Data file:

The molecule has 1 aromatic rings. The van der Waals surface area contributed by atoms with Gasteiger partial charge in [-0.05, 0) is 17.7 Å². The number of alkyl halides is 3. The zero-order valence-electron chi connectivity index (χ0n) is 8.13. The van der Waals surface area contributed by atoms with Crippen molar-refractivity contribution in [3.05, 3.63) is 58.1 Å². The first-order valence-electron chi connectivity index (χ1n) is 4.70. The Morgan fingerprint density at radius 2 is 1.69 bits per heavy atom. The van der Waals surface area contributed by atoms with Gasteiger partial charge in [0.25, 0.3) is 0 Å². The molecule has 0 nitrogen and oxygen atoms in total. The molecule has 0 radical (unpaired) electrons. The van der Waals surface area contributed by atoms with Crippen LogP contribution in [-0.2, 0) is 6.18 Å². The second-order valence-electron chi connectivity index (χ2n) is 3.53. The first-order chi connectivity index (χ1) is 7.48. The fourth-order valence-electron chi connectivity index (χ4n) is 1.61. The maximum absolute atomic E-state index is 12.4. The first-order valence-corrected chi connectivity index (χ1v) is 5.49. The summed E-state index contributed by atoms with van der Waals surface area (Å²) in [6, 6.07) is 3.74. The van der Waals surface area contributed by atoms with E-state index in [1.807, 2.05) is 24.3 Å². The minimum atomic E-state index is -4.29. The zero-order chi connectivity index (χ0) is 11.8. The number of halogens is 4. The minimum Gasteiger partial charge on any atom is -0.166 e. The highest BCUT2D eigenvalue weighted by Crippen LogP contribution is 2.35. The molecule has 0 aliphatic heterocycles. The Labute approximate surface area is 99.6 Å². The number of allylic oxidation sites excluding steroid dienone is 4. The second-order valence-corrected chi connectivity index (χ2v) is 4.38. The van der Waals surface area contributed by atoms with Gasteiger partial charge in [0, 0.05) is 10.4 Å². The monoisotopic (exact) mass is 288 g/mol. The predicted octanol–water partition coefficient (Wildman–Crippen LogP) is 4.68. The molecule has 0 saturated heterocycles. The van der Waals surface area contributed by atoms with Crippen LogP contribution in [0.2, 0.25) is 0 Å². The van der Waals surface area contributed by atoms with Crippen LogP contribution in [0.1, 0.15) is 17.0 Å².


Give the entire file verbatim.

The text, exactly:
The molecule has 1 aromatic rings. The van der Waals surface area contributed by atoms with Gasteiger partial charge in [-0.05, 0) is 17.7 Å². The number of alkyl halides is 3. The zero-order valence-electron chi connectivity index (χ0n) is 8.13. The van der Waals surface area contributed by atoms with Crippen molar-refractivity contribution in [3.05, 3.63) is 58.1 Å². The first-order valence-electron chi connectivity index (χ1n) is 4.70. The Morgan fingerprint density at radius 2 is 1.69 bits per heavy atom. The van der Waals surface area contributed by atoms with Gasteiger partial charge in [0.25, 0.3) is 0 Å². The molecule has 0 nitrogen and oxygen atoms in total. The molecule has 0 radical (unpaired) electrons. The van der Waals surface area contributed by atoms with Crippen LogP contribution in [-0.2, 0) is 6.18 Å². The second-order valence-electron chi connectivity index (χ2n) is 3.53. The first-order chi connectivity index (χ1) is 7.48. The fourth-order valence-electron chi connectivity index (χ4n) is 1.61. The maximum absolute atomic E-state index is 12.4. The first-order valence-corrected chi connectivity index (χ1v) is 5.49. The summed E-state index contributed by atoms with van der Waals surface area (Å²) in [6, 6.07) is 3.74. The van der Waals surface area contributed by atoms with E-state index in [1.807, 2.05) is 24.3 Å². The minimum atomic E-state index is -4.29. The zero-order chi connectivity index (χ0) is 11.8. The number of halogens is 4. The minimum Gasteiger partial charge on any atom is -0.166 e. The highest BCUT2D eigenvalue weighted by Crippen LogP contribution is 2.35. The molecule has 0 aliphatic heterocycles. The Labute approximate surface area is 99.6 Å². The number of allylic oxidation sites excluding steroid dienone is 4. The second-order valence-corrected chi connectivity index (χ2v) is 4.38. The van der Waals surface area contributed by atoms with Gasteiger partial charge in [0, 0.05) is 10.4 Å². The monoisotopic (exact) mass is 288 g/mol. The predicted octanol–water partition coefficient (Wildman–Crippen LogP) is 4.68. The molecule has 0 saturated heterocycles. The van der Waals surface area contributed by atoms with Crippen LogP contribution in [0.2, 0.25) is 0 Å². The van der Waals surface area contributed by atoms with Crippen LogP contribution in [0.1, 0.15) is 17.0 Å².